(iii) by electron microscopy, various apparent structures are seen in the cytoplasm, in addition to the mitochondria and unidentifiable bodies seen in life. It should be noted that in living protozoa, unfixed cells, plants and cells in tissue culture, the following intracellular movements can be seen by light microscopy, with magnifications of x200 to x400. They include diffusion, Brownian movement, streaming, convection and nuclear rotation. Freezing may slow or stop movements, but movements are the main criteria,
whereby tissue culturalists decide whether cells are alive. The endoplasmic reticulum and the cytoskeleton – when they are regarded as different structures – are usually so fine that they require high power electron microscopy to view them.
The reasons for which these cytoplasmic structures are artifacts, may be summarised:
(a) intracellular movements could not occur, if a fine network permeated the cytoplasm. Furthermore, in life, the viscosity of cytoplasm has been found to be low, when measured by injecting particles, magnetism, centrifuge microscopy and electron spin resonance4 (pages 57). Electron microscopists have suggested that the movements could occur if the particles secreted lytic enzymes, which would dissolve the reticula, filaments and microtrabeculae, and all the latter could reform afterwards in real time. However, although it is conceivable that mitochondria could secrete such enzymes, it is extremely unlikely that iron filings, ground glass, gamboge or even carbon particles, would be furnished with such enzymes. Also, no broken ends are seen;
(b) the endoplasmic reticulum, the cytoskeleton and all the microtubules, microfilaments and microtrabeculae, nearly always appear in the plane of the sections. They are extremely rarely seen in transverse or oblique section;
(c) the latter structures are not seen to vary in diameters in longitudinal sections, as solid geometry would require;
(d) many of the elements of the cytoskeleton are detected by fluorescence light microscopy, in which the elements are treated as antigens, which are bound to fluorochromes. Very little testing of the ‘specificity’ of the antibodies has appeared in the literature. There is also much talk of ‘non-specific’ antibodies;
(e) tissue is usually fixed when it is made to fluoresce, but there should be spaces visible where the mitochondria, lysosomes and peroxisomes are located, but do not stain. There are not;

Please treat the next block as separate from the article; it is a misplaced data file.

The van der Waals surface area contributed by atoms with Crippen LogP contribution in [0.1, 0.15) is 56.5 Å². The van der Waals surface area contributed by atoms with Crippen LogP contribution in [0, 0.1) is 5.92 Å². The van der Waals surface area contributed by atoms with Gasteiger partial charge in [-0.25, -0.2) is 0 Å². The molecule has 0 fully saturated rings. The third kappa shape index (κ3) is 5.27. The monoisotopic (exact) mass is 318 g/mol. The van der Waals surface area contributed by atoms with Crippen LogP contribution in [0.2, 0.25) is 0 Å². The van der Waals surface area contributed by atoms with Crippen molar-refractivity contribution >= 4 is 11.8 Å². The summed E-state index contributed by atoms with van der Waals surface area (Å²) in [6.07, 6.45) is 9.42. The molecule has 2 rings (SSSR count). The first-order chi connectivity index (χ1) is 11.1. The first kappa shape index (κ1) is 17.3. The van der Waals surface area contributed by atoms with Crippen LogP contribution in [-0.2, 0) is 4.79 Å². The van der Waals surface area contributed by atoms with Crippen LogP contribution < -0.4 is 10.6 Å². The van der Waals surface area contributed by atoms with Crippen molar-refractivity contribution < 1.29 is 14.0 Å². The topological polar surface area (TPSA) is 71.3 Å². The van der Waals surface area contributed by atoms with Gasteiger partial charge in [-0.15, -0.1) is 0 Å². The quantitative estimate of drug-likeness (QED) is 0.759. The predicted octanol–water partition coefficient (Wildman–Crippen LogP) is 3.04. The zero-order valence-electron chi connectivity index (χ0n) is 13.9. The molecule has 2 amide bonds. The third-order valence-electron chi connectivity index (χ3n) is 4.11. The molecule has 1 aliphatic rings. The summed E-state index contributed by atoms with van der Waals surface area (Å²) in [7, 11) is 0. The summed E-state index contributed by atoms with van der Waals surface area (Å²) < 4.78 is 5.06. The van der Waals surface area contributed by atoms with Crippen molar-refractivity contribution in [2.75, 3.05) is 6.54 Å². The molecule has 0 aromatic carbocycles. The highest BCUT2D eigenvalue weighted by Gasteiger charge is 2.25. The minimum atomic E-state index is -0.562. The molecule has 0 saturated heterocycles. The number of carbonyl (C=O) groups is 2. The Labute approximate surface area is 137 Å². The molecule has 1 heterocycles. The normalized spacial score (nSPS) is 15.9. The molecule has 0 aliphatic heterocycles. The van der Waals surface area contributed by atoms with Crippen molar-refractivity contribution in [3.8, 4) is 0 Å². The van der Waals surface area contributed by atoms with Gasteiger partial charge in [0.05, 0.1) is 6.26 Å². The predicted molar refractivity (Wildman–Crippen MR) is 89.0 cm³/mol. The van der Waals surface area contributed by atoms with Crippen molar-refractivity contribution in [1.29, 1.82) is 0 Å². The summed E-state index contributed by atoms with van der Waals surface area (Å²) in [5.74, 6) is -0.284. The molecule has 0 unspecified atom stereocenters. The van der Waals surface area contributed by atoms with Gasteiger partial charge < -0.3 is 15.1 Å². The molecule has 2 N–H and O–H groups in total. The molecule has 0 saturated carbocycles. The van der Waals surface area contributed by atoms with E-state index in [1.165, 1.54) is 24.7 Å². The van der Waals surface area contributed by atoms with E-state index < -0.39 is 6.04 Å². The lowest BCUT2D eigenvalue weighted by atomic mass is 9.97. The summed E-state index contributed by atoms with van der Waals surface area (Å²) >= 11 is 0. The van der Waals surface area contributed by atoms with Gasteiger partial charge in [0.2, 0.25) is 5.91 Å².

(iv) the cell membrane is believed to be pitted by ion channels, and the nuclear membrane by nuclear pores or ‘pore’ apparatuses. How can the membranes regulate ions, aminoacids, metabolic intermediaries and DNA, if they leak? How can they maintain membrane potentials, if they are short circuited when the channels and pores are open? Unfortunately, only one ion channel been seen by electron microscopy?5
Why are the ion channels and nuclear pores only seen in side view and face-on view, but never obliquely. Why, when the channels and pores open, do they not allow all smaller molecules to pass through? Why have the pores and the channels not been seen in living cells by confocal, differential interference contrast, tandem scanning or quantum dot microscopy, which are said to have the resolution to do so? Why do the nuclear pores always appear as circles or hexagons all over the nucleus? They should appear as ovals, ellipses and slits, depending upon the tangent to the surface of the nuclear membrane;
(v) let us imagine a myelinated nerve fibre as a roll of fine silk, the silk being the myelin lamellae, and the core being a plastic cylinder representing the axon. The roll is laid on a table. Two conditions may be considered. One is a perfect equatorial section along the length of the roll. It would split the core through the middle, and equally spaced layers of material would be seen on either side – that is to say, one would expect the lamellae to appear equally distant apart. The second possibility is that the longitudinal section has been cut three quarters of the way between the maximum diameter of the roll and its pole, in which case the lamellae would appear splayed and the core (axon) would appear thin or would not be seen – that is to say, whenever one cannot see the axon, the lamellae should appear splayed. Neither of these expectations from geometry are realised (Figure 2);
If one cut a section at the equator, the lamellae would be equally spaced. If the section was anywhere else, the lamellae should show a variety of spacings. Of course, the same would apply if the sections were longitudinal, that is to say, along the same axis as the myelinated nerve fibre.
(vi) when the synapse is viewed by electron microcopy, the pre-synaptic thickening is believed to be located on one side of the synaptic cleft, and the post synaptic thickening on the other. The physiological synaptic activity is believed to be located at the anatomical synapse, but the latter suffers from certain geometrical disabilities;
(a) the thickenings appear nearly always on side view. It is very rare for them to be seen obliquely and they are never seen face on. By the same token, by electron microcopy, the synaptic cleft appears nearly always normal to the plane of section;
(b) pre-synaptic fibres attached to dendrites of other neurons are not seen, although the light microscope has the resolution to see them. Therefore, it behaves like an old-fashioned telephone which has not yet been connected to the telephone exchange;